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Question of the Day
EUROPE A LA CARTE
The Irish, after stunning the European Union by rejecting the EU's latest attempt to consolidate power, will have to decided whether they want to remain in the 27-nation bloc, a leading member of the European Parliament predicted Wednesday.
Alexander Graf Lambsdorff of Germany added that the EU might even have to consider a new type of membership for nations that do not support all EU efforts to reform its political structure and streamline its bureaucracy.
"It raises the question: Should the Irish stay in [the EU], or should they simply leave?" he told the Friedrich Naumann Foundation. "I believe it is fair to ask if you want to remain. The question is very serious. We have never lost a member."
He added that he, personally, would not want to see Ireland withdraw from the EU, "but the question has to be asked."
Mr. Lambsdorff, deputy chairman of the German Free Democratic Party in the European Parliament, is the second visitor in Washington this week to reflect on the June 12 Irish referendum that rejected the EU's reform treaty, which required unanimous approval from all member nations.
Declan Ganley, who led the opposition to the treaty in Ireland, told the Heritage Foundation on Tuesday that the treaty is "dead." However, he warned that the "cabal of the unelected elite sitting in Brussels" at EU headquarters will try to force Ireland to vote again. Mr. Ganley reminded his audience that voters in France and the Netherlands rejected an earlier attempt to expand EU powers in 2005.
"What part of 'no' do they not understand?" he asked.
On Thursday, Mr. Ganley will address NDN, previously known as the New Democrat Network. Also on Thursday, Foreign Minister Alexander Stubb of Finland will discuss the future of the EU when he speaks at the Carnegie Endowment for International Peace.
In his remarks to the Friedrich Naumann Foundation, Mr. Lambsdorff added that member nations that reject certain parts of the EU's programs but endorse others act like "Europe a la carte." He warned that the trend could result in the EU establishing different levels of membership for different countries.
He urged the Irish government to hold another referendum and hope voters endorse the treaty.
"It is absolutely necessary to convince the Irish that the treaty is good for them," he said.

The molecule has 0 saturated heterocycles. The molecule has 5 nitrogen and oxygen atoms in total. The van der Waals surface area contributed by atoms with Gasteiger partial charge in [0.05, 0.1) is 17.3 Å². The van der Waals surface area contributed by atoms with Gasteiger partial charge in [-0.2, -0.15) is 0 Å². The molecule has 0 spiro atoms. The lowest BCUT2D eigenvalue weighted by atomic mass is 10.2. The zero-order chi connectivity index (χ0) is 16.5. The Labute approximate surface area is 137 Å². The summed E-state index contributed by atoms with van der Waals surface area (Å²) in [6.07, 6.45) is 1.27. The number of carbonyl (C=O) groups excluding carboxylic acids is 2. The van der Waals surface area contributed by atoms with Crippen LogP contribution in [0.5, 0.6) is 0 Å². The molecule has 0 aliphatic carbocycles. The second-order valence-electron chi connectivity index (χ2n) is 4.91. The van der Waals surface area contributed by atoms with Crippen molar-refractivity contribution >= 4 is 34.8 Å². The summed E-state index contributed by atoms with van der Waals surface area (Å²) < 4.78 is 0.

However, he said, if the Irish reject it a second time, that "would only accelerate the discussion of a multilayered EU." Officials would have to decide whether to give top priority to the most pro-EU nations and second-class membership to others.
"If we fail to carry the Irish," he warned, "you can be prepared for another round of navel-gazing in the EU."
'STUCK IN PAST'
The Greek ambassador on Wednesday denounced Macedonia's prime minister as the most "anachronistic nationalist leader in Europe," after the leader of Greece's northern neighbor called for the recognition of Macedonians in Greece as an official minority group.
Ambassador Alexandros Mallias echoed his government's anger over a letter sent to Greek Prime Minister Costas Karamanlis by Macedonian Prime Minister Nikola Gruevski, who also asked Greece to return property to Macedonians who fled Greece during the civil war from 1946 to 1949.
Greece accused the Macedonia leader of trying to distract attention from talks at the United Nations over the country's name. The United Nations admitted the nation as the Former Yugoslav Republic of Macedonia because Greece objects to the use of the name, Macedonia, which is also the name of a northern Greece province.
"Gruevski is the most anachronistic leader in Europe," Mr. Mallias said in a statement. "He is not representative of the new generation of European leaders who look forward. He is constantly stuck in the past."
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About the Author
James Morrison joined the The Washington Times in 1983 as a local reporter covering Alexandria, Va. A year later, he was assigned to open a Times bureau in Canada. From 1987 to 1989, Mr. Morrison was The Washington Times reporter in London, covering Britain, Western Europe and NATO issues. After returning to Washington, he served as an assistant foreign editor ...
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